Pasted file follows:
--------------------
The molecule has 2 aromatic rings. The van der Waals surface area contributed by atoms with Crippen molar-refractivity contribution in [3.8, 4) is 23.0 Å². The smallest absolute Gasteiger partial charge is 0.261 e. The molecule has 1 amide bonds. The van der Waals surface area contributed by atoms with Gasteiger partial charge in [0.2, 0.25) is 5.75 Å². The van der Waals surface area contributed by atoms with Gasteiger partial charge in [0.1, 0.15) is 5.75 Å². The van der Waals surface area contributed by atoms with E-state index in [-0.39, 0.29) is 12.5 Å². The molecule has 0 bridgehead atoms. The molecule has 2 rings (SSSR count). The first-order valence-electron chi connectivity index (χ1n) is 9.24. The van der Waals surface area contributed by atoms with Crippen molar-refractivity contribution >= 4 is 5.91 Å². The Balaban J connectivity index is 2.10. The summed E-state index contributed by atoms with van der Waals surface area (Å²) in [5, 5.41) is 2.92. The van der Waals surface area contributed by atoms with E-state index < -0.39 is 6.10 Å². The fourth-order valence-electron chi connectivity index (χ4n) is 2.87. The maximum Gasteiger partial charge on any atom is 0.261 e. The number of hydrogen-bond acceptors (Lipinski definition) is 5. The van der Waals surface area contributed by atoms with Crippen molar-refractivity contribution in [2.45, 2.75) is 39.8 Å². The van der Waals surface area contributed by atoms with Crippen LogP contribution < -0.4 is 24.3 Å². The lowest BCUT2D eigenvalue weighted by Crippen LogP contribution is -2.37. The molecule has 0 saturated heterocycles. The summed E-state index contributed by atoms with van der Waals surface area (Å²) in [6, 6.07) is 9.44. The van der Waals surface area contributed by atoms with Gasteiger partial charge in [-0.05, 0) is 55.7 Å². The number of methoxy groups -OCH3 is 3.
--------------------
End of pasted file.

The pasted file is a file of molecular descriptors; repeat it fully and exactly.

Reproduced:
The molecule has 2 aromatic rings. The van der Waals surface area contributed by atoms with Crippen molar-refractivity contribution in [3.8, 4) is 23.0 Å². The smallest absolute Gasteiger partial charge is 0.261 e. The molecule has 1 amide bonds. The van der Waals surface area contributed by atoms with Gasteiger partial charge in [0.2, 0.25) is 5.75 Å². The van der Waals surface area contributed by atoms with Gasteiger partial charge in [0.1, 0.15) is 5.75 Å². The van der Waals surface area contributed by atoms with E-state index in [-0.39, 0.29) is 12.5 Å². The molecule has 0 bridgehead atoms. The molecule has 2 rings (SSSR count). The first-order valence-electron chi connectivity index (χ1n) is 9.24. The van der Waals surface area contributed by atoms with Crippen molar-refractivity contribution >= 4 is 5.91 Å². The Balaban J connectivity index is 2.10. The summed E-state index contributed by atoms with van der Waals surface area (Å²) in [5, 5.41) is 2.92. The van der Waals surface area contributed by atoms with E-state index < -0.39 is 6.10 Å². The fourth-order valence-electron chi connectivity index (χ4n) is 2.87. The maximum Gasteiger partial charge on any atom is 0.261 e. The number of hydrogen-bond acceptors (Lipinski definition) is 5. The van der Waals surface area contributed by atoms with Crippen molar-refractivity contribution in [2.45, 2.75) is 39.8 Å². The van der Waals surface area contributed by atoms with Crippen LogP contribution < -0.4 is 24.3 Å². The lowest BCUT2D eigenvalue weighted by Crippen LogP contribution is -2.37. The molecule has 0 saturated heterocycles. The summed E-state index contributed by atoms with van der Waals surface area (Å²) in [6, 6.07) is 9.44. The van der Waals surface area contributed by atoms with Gasteiger partial charge in [-0.05, 0) is 55.7 Å². The number of methoxy groups -OCH3 is 3.